Everybody loves penguins. Right? I mean who doesn’t smile when they see one of these birds awkwardly waddling along? Who doesn’t go “Awww” when seeing them with their young? But it’s not easy to photograph them. You have to go to remote, freezing, inhospitable places like the Weddell Sea or Antarctica. You have to be out in sub-zero temperatures in all kinds of weather. And, frankly, a large colony of sea birds doesn’t always smell very good.
In spite of it all, Sue Flood is one of a small number of photographers who come again and again (she’s taken more than fifty trips!) to the cold, harsh environments of the South Atlantic and Antarctica. And she’s a new NANPA Fellow, honored last month at NANPA’s 2019 Nature Photography Summit and Trade Show, where she was also a terrific keynote speaker.
Sue Flood’s first trip to the Pole was more than twenty years ago. In addition to her acclaimed video and photographic work, she’s published two books, Cold Places (2011) and Emperor: The Perfect Penguin (2018). She’s a member of the Explorers Club, a Fellow of the Royal Geographical Society, and has received numerous awards, including a Royal Photographic Society (RPS) Silver Medal and International Photographer of the Year and has been nominated for inclusion in the RPS’s roll call of #HundredHeroines, celebrating women photographers of the past and present.
She has photographed nature and wildlife around the world and worked on nature documentaries with the BBC’s Natural History Unit, including with the legendary Sir David Attenborough on series like The Blue Planet and Planet Earth. Flood has dived with leopard seals, worked on Russian icebreakers, and lived with Inuit hunters. She’s been on each of the seven continents, but something keeps drawing her back to Antarctica and penguins.
While there are millions of these remarkable birds living in colonies, especially in Antarctica, the fossil record indicates that, over the ages, a number of penguin species have gone extinct. And, while some tend to think of Antarctica and other penguin habitats as a pristine wilderness, these vast areas can be as affected by climate change, commercial mining, overfishing and pollution as many other environments. Though they’re hardy birds, penguins are also very sensitive to the state of their environment.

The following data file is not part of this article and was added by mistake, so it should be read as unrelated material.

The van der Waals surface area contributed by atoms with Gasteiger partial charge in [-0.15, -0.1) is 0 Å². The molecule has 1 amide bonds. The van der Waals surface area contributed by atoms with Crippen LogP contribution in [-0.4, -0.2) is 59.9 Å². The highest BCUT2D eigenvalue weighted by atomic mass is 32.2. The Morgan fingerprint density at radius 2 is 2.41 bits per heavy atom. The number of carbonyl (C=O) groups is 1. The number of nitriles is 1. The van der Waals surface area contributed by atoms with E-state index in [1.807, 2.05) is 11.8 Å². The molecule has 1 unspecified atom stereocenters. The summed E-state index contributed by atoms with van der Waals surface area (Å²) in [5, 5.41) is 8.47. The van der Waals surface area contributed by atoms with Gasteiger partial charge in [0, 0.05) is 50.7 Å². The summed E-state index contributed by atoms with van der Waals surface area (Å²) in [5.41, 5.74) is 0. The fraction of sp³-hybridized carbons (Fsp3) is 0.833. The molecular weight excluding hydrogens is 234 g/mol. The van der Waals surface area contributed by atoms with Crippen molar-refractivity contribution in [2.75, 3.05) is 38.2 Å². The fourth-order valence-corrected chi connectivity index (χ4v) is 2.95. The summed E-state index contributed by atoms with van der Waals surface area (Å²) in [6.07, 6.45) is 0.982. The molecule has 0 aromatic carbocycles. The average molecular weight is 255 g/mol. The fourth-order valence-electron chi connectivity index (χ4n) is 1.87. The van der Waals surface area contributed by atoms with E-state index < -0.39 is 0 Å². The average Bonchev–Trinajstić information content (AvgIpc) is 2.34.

Sue notes that “the waters and ice-shelves of the Weddell Sea comprise one of our very last unspoiled eco-systems, but pressures on it and its wildlife are rising.” That’s why she’s working with the Antarctic and Southern Ocean Coalition (ASOC) to create a 700,000-square-mile (one-million-square-kilometers) Marine Protected Area in the Weddell Sea.
A number of her wildlife and scenic photographs, in particular those from the Emperor Penguin colony at Gould Bay, are being used by ASOC in the campaign and eleven of her images were selected to appear on postage stamps issued by the British Antarctic Territories.
In recognition of all she’s done, Flood met Her Majesty Queen Elizabeth II at Buckingham Palace during a special palace event for adventurers and explorers.
Speaking in a hotel ballroom in Las Vegas isn’t exactly like visiting Buckingham Palace and, even though he’s “the King,” a selfie with the statue of Elvis in the hotel lobby isn’t exactly like meeting the Queen. Still, NANPA is delighted to make Sue Flood a NANPA Fellow. As one of the documents nominating her stated, “Sue’s work speaks for itself and she is a trailblazer among women nature photographers and film-makers alike.” And, as became abundantly clear during her keynote at the Summit, Sue Flood is an inspiration to all nature photographers.
Related story: Find out how Sue Flood’s friend and NANPA member Cindy Miller Hopkins’ photo of five penguins is being used in a campaign advocating to enlarge a Marine Protected Area around the South Georgia and South Sandwich Islands.